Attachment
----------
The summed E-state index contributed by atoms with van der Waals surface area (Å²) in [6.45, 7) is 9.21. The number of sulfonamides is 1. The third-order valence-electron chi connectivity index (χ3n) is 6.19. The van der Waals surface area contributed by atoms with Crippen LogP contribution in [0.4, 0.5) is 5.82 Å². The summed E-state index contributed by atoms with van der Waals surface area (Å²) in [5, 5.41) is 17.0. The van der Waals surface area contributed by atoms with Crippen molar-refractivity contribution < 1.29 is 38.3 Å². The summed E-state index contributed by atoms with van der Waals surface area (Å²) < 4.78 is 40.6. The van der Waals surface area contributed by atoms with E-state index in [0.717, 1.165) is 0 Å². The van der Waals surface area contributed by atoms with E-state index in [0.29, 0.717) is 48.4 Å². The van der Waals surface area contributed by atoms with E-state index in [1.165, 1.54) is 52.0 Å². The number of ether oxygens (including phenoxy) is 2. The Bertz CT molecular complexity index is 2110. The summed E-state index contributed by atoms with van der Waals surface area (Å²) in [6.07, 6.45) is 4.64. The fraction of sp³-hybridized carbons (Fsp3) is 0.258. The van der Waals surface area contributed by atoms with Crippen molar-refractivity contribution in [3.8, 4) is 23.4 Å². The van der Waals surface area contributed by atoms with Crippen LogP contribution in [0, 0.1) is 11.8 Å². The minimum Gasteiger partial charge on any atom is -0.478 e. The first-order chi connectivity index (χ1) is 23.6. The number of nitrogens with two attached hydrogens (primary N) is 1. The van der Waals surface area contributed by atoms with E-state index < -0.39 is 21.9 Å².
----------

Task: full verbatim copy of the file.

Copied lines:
The summed E-state index contributed by atoms with van der Waals surface area (Å²) in [6.45, 7) is 9.21. The number of sulfonamides is 1. The third-order valence-electron chi connectivity index (χ3n) is 6.19. The van der Waals surface area contributed by atoms with Crippen LogP contribution in [0.4, 0.5) is 5.82 Å². The summed E-state index contributed by atoms with van der Waals surface area (Å²) in [5, 5.41) is 17.0. The van der Waals surface area contributed by atoms with Crippen molar-refractivity contribution < 1.29 is 38.3 Å². The summed E-state index contributed by atoms with van der Waals surface area (Å²) < 4.78 is 40.6. The van der Waals surface area contributed by atoms with E-state index in [0.717, 1.165) is 0 Å². The van der Waals surface area contributed by atoms with E-state index in [0.29, 0.717) is 48.4 Å². The van der Waals surface area contributed by atoms with E-state index in [1.165, 1.54) is 52.0 Å². The number of ether oxygens (including phenoxy) is 2. The Bertz CT molecular complexity index is 2110. The summed E-state index contributed by atoms with van der Waals surface area (Å²) in [6.07, 6.45) is 4.64. The fraction of sp³-hybridized carbons (Fsp3) is 0.258. The van der Waals surface area contributed by atoms with Crippen molar-refractivity contribution in [3.8, 4) is 23.4 Å². The van der Waals surface area contributed by atoms with Crippen LogP contribution in [0, 0.1) is 11.8 Å². The minimum Gasteiger partial charge on any atom is -0.478 e. The first-order chi connectivity index (χ1) is 23.6. The number of nitrogens with two attached hydrogens (primary N) is 1. The van der Waals surface area contributed by atoms with E-state index < -0.39 is 21.9 Å².